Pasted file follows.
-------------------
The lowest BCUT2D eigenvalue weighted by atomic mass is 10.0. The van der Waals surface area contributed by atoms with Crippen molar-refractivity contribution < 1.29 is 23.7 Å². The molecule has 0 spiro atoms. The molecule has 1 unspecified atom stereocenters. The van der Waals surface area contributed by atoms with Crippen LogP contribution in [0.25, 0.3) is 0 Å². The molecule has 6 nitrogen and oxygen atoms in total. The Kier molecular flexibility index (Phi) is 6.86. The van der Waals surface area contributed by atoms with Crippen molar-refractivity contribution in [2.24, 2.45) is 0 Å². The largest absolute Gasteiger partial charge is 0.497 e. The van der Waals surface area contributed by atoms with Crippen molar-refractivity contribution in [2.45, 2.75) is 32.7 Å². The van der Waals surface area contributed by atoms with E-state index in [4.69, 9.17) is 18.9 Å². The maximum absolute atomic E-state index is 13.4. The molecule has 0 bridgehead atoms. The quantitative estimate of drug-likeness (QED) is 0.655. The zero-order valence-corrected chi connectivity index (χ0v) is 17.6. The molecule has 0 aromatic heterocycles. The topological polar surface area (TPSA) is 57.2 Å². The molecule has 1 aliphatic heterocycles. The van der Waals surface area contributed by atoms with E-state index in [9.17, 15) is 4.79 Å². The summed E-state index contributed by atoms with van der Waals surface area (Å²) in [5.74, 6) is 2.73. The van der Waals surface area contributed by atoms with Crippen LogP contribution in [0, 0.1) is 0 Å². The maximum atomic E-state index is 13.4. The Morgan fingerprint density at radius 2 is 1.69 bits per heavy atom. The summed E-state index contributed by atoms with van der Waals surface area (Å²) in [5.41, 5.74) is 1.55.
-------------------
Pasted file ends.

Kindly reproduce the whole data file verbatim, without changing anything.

The lowest BCUT2D eigenvalue weighted by atomic mass is 10.0. The van der Waals surface area contributed by atoms with Crippen molar-refractivity contribution < 1.29 is 23.7 Å². The molecule has 0 spiro atoms. The molecule has 1 unspecified atom stereocenters. The van der Waals surface area contributed by atoms with Crippen LogP contribution in [0.25, 0.3) is 0 Å². The molecule has 6 nitrogen and oxygen atoms in total. The Kier molecular flexibility index (Phi) is 6.86. The van der Waals surface area contributed by atoms with Crippen molar-refractivity contribution in [2.24, 2.45) is 0 Å². The largest absolute Gasteiger partial charge is 0.497 e. The van der Waals surface area contributed by atoms with Crippen molar-refractivity contribution in [2.45, 2.75) is 32.7 Å². The van der Waals surface area contributed by atoms with E-state index in [4.69, 9.17) is 18.9 Å². The maximum absolute atomic E-state index is 13.4. The molecule has 0 bridgehead atoms. The quantitative estimate of drug-likeness (QED) is 0.655. The zero-order valence-corrected chi connectivity index (χ0v) is 17.6. The molecule has 0 aromatic heterocycles. The topological polar surface area (TPSA) is 57.2 Å². The molecule has 1 aliphatic heterocycles. The van der Waals surface area contributed by atoms with E-state index in [9.17, 15) is 4.79 Å². The summed E-state index contributed by atoms with van der Waals surface area (Å²) in [5.74, 6) is 2.73. The van der Waals surface area contributed by atoms with Crippen LogP contribution in [0, 0.1) is 0 Å². The maximum atomic E-state index is 13.4. The Morgan fingerprint density at radius 2 is 1.69 bits per heavy atom. The summed E-state index contributed by atoms with van der Waals surface area (Å²) in [5.41, 5.74) is 1.55.